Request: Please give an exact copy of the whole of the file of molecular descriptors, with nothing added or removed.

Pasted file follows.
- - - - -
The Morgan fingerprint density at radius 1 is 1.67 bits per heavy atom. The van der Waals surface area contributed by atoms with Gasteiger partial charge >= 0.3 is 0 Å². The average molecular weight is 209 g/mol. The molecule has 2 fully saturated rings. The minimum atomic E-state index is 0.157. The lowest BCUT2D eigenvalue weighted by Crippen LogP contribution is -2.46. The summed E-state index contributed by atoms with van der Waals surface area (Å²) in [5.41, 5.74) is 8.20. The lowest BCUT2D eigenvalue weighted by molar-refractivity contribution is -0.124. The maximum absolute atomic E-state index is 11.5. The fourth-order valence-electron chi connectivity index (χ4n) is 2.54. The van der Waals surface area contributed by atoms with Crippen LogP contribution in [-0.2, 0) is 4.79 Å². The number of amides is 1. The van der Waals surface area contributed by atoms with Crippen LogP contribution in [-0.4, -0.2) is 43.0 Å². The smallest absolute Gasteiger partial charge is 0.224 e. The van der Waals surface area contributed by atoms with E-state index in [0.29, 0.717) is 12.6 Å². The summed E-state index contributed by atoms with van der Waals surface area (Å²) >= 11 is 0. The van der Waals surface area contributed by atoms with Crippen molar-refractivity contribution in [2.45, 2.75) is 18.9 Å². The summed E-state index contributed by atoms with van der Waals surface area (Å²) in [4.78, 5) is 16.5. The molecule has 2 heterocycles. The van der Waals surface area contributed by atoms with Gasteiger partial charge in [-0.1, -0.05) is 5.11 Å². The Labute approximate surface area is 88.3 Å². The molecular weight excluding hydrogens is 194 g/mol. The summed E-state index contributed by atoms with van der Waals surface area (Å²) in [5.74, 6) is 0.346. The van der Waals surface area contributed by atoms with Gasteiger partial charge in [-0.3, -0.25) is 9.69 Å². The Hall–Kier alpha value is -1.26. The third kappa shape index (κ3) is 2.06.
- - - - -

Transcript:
The Morgan fingerprint density at radius 1 is 1.67 bits per heavy atom. The van der Waals surface area contributed by atoms with Gasteiger partial charge >= 0.3 is 0 Å². The average molecular weight is 209 g/mol. The molecule has 2 fully saturated rings. The minimum atomic E-state index is 0.157. The lowest BCUT2D eigenvalue weighted by Crippen LogP contribution is -2.46. The summed E-state index contributed by atoms with van der Waals surface area (Å²) in [5.41, 5.74) is 8.20. The lowest BCUT2D eigenvalue weighted by molar-refractivity contribution is -0.124. The maximum absolute atomic E-state index is 11.5. The fourth-order valence-electron chi connectivity index (χ4n) is 2.54. The van der Waals surface area contributed by atoms with Crippen LogP contribution in [-0.2, 0) is 4.79 Å². The number of amides is 1. The van der Waals surface area contributed by atoms with Crippen LogP contribution in [-0.4, -0.2) is 43.0 Å². The smallest absolute Gasteiger partial charge is 0.224 e. The van der Waals surface area contributed by atoms with E-state index in [0.29, 0.717) is 12.6 Å². The summed E-state index contributed by atoms with van der Waals surface area (Å²) >= 11 is 0. The van der Waals surface area contributed by atoms with Crippen molar-refractivity contribution in [2.45, 2.75) is 18.9 Å². The summed E-state index contributed by atoms with van der Waals surface area (Å²) in [4.78, 5) is 16.5. The molecule has 2 heterocycles. The van der Waals surface area contributed by atoms with Gasteiger partial charge in [-0.1, -0.05) is 5.11 Å². The Labute approximate surface area is 88.3 Å². The molecular weight excluding hydrogens is 194 g/mol. The summed E-state index contributed by atoms with van der Waals surface area (Å²) in [5.74, 6) is 0.346. The van der Waals surface area contributed by atoms with Gasteiger partial charge in [-0.3, -0.25) is 9.69 Å². The Hall–Kier alpha value is -1.26. The third kappa shape index (κ3) is 2.06.